Westpac chief executive Brian Hartzer told members of parliament that he believes providing financial advice to Australian consumers is important and that all Australians should have access to good, cost-effective, unconflicted financial advice.
Speaking to the House of Representatives Standing Committee on Economics Hartzer also said he regrets having to exit the financial advice business.
"We concluded that it was uneconomic to meet all the compliance around it and earn a reasonable return. I regret that," Hatzer said.
The Westpac boss also warned of the effects of growing "red tape" which he said is restricting business investment.
Next year, Westpac will spend around half of its investment budget staying on top of regulatory obligations, he said.
"In 2020, we expect to spend $800 million on regulatory and risk-related change which is 50% of our investment spend," Hartzer said.
He also added that the bank has refunded around 60% of known issues that arose following the Royal Commission and warned that there may be further remediation costs to come.
Commonwealth Bank chief executive Matt Comyn also fronted the committee and said he believes non-bank entities should face the same level of scrutiny as the big banks.
"There have been lenders able to lend into pockets of the market the regulated financial institutional haven't been and that supports a broader policy and agenda that supports competition," he said.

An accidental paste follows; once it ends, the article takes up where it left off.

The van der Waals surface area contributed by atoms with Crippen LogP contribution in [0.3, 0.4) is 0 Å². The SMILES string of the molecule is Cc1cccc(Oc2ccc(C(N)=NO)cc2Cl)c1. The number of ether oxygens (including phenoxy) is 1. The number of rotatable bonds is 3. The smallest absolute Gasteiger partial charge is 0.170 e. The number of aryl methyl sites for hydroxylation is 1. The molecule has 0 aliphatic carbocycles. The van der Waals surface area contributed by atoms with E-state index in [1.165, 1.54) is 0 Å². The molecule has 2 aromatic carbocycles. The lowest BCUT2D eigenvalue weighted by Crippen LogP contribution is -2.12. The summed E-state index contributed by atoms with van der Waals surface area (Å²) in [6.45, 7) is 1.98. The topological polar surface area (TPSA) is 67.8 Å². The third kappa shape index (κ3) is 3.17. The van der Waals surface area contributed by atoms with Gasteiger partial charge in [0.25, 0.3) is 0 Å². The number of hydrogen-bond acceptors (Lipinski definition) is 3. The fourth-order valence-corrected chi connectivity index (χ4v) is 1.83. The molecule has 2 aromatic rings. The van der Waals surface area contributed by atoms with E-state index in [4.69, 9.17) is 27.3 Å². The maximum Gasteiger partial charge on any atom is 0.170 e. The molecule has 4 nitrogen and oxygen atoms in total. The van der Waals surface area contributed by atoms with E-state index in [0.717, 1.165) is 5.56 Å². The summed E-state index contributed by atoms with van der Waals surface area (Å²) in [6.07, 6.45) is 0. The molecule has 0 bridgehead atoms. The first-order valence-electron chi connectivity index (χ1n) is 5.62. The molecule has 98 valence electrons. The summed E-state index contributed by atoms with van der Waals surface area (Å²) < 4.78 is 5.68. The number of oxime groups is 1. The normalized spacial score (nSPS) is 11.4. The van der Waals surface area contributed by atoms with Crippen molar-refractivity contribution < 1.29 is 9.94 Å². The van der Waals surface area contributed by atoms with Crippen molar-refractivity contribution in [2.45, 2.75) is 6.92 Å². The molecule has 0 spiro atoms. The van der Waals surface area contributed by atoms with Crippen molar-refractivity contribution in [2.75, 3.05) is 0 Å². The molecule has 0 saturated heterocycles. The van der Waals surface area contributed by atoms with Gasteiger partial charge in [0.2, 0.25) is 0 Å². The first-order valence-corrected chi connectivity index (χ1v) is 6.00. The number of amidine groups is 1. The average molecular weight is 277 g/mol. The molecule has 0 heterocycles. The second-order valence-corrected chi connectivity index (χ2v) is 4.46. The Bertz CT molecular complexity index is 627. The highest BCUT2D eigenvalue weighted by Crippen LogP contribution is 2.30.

"So there are views on both sides, but if you asking me as chief executive of Commonwealth Bank then of course I'd prefer it to be neutral regulatory environment across all competitors."
The bosses of NAB and ANZ will also face the committee.
The chair of the committee, Tim Wilson MP, said the hearings are an important mechanism for the Parliament to publicly scrutinise and hold Australia's four major banks to account.
Wilson said: "The committee's scrutiny will include examining the four major banks' progress in implementing the recommendations of the Royal Commission into Misconduct in the Banking, Superannuation and Financial Services Industry.'
"Given the widespread misconduct across the financial services sector identified by the Hayne Royal Commission, it is important that financial institutions are held accountable and to ensure that they make the crucial improvements needed to start restoring trust in our financial institutions."